On June 23, 2020, the National Development and Reform Commission (NDRC) and the Ministry of Commerce (MOF) jointly issued two “negative lists”, both of which will take effect on July 23, 2020. This is a timely follow-up of the promise made in the 2020 Two Sessions about further relaxing market access for foreign investment.
The two Negative Lists refer to the Special Administrative Measures for Foreign Investment Access (2020 edition) (“2020 National Negative List”) (full list in Chinese available here and full list in English available here) and the Special Administrative Measures for Foreign Investment Access in Pilot Free Trade Zones (2020 edition) (“2020 FTZ Negative list”) (full list in Chinese available here and full list in English available here), which will replace their respective 2019 versions.
These two negative lists enumerate the industries where foreign investment will either be prohibited or restricted.
What is the latest reduction in restrictive/prohibitive measures affecting foreign investment?
For four years in a row, the two new negative lists have continued to reduce the number of measures limiting access for foreign investment.
Compared to the 2019 negative lists, the new 2020 National Negative List has cut the number of restrictive measures by 17.5 percent from 40 to 33, and the new 2020 FTZ Negative List has cut the measures by 18.9 percent from 37 to 30.
The new 2020 National Negative List aims to accelerate the process of further opening key areas in service industries.
In the financial sector, the caps on foreign ownership of securities companies, securities investment fund management companies, futures companies, and life insurance companies are now lifted.
By far, all restrictions on the share ratio of foreign capital in the financial sector have been eliminated in accordance with the established opening timetable, which makes 2020 known as the first year of the full opening of China’s financial sector. This is also in line with China’s promise in its phase one deal with the US.
In the infrastructure sector, it is no longer required that the construction and operation of urban water supply and drainage pipeline networks in a city with a population of 500,000 or more must be controlled by the Chinese party.
In the transportation sector, foreign investors are no longer prohibited from investing in air traffic control systems.
Manufacturing and agriculture
The new National Negative List has further relaxed foreign investment’s access to the manufacturing and agriculture sectors.
In the field of manufacturing, the restrictions on the share ratio of foreign investment in commercial vehicle manufacturing are liberalized; and the prohibitive measures on foreign investment in the smelting and processing of radioactive minerals as well as the production of nuclear fuel are eliminated.
In the agricultural field, the selection and breeding of new wheat varieties and the production of the seeds are no longer required to be controlled by the Chinese party. However, the Chinese party should hold a share ratio of not less than 34 percent.
Further opening-up in FTZs
Based on the national opening-up measures, the Pilot Free Trade Zones (FTZs) will continue to act as pioneers of China’s reform and opening-up.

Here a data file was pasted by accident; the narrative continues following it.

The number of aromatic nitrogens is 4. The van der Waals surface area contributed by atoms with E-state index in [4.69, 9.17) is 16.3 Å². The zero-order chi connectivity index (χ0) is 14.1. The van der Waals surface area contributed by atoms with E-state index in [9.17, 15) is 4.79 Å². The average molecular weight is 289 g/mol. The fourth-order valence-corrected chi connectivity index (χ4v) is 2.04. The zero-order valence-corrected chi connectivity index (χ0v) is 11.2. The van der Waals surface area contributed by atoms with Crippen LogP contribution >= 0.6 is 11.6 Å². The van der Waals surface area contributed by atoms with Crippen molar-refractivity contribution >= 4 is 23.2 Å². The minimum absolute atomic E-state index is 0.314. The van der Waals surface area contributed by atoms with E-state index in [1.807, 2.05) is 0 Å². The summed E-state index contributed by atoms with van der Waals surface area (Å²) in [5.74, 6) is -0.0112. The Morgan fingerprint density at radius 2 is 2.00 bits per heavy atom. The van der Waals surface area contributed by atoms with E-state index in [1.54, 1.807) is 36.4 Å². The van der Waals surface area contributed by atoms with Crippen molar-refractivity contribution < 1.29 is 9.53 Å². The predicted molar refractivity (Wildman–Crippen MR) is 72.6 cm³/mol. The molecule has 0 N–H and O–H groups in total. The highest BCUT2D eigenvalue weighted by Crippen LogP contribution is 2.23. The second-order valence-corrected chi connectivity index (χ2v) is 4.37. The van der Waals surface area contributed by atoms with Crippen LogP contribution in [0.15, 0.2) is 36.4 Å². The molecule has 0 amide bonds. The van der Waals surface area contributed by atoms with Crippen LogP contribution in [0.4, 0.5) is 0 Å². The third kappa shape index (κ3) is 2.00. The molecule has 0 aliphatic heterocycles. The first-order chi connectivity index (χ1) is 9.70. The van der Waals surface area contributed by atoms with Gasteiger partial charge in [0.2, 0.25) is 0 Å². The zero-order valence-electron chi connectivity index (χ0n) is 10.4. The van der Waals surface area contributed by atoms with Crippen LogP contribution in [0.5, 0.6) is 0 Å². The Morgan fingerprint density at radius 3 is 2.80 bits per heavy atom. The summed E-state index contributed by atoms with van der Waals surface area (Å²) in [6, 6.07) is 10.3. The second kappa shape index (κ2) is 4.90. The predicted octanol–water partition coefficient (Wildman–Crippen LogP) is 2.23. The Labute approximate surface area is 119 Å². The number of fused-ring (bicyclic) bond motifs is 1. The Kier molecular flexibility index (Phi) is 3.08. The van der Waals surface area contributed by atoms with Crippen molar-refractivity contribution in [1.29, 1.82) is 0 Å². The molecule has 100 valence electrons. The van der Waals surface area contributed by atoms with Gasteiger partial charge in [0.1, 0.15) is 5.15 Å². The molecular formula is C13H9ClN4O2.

In the pharmaceutical sector, the measures prohibiting foreign investment in traditional Chinese medicine decoction units have been removed.
In the education sector, wholly foreign-owned enterprises are now allowed to establish vocational training institutions.
A thorough comparison of the 2019 National Negative List and the 2020 National Negative List can be found below.
A thorough comparison of the 2019 FTZ Negative List and the 2020 FTZ Negative List can be found below.
In addition to the further opening-up measures, the new negative lists also streamline the connections with other laws and regulations in the foreign investment field.
With the Foreign Investment Law in force since January 1, 2020, the Law on Sino-foreign Cooperative Joint Ventures has been repealed. The measures that restrict foreign investment into cooperative joint ventures are no longer suitable, and are thus revised in the new negative lists.
Meanwhile, they added an exceptional scenario to the negative lists. Upon review by the relevant competent departments of the State Council and approval by the State Council, the provisions of the two negative lists may not apply to specific foreign investments.
China’s foreign investment landscape is changing. With rising labor wages and other manufacturing costs, more investors are starting to cast their eyes on China’s huge market base and high-end manufacturing. The liberalization facilitated by the 2020 new negative lists will facilitate this trend.
The new lists also signal a new level of opening-up – they will boost foreign investor confidence in China as well as accelerate structural upgrades to the existing supply chains in the country.
Looking forward, the negative lists can be expected to be shortened further. Investors planning to engage in relevant areas are suggested to keep a close eye on future developments. For assistance in China, please contact us at email@example.com.
China Briefing is written and produced by Dezan Shira & Associates. The practice assists foreign investors into China and has done so since 1992 through offices in Beijing, Tianjin, Dalian, Qingdao, Shanghai, Hangzhou, Ningbo, Suzhou, Guangzhou, Dongguan, Zhongshan, Shenzhen, and Hong Kong. Please contact the firm for assistance in China at firstname.lastname@example.org.
We also maintain offices assisting foreign investors in Vietnam, Indonesia, Singapore, The Philippines, Malaysia, Thailand, United States, and Italy, in addition to our practices in India and Russia and our trade research facilities along the Belt & Road Initiative.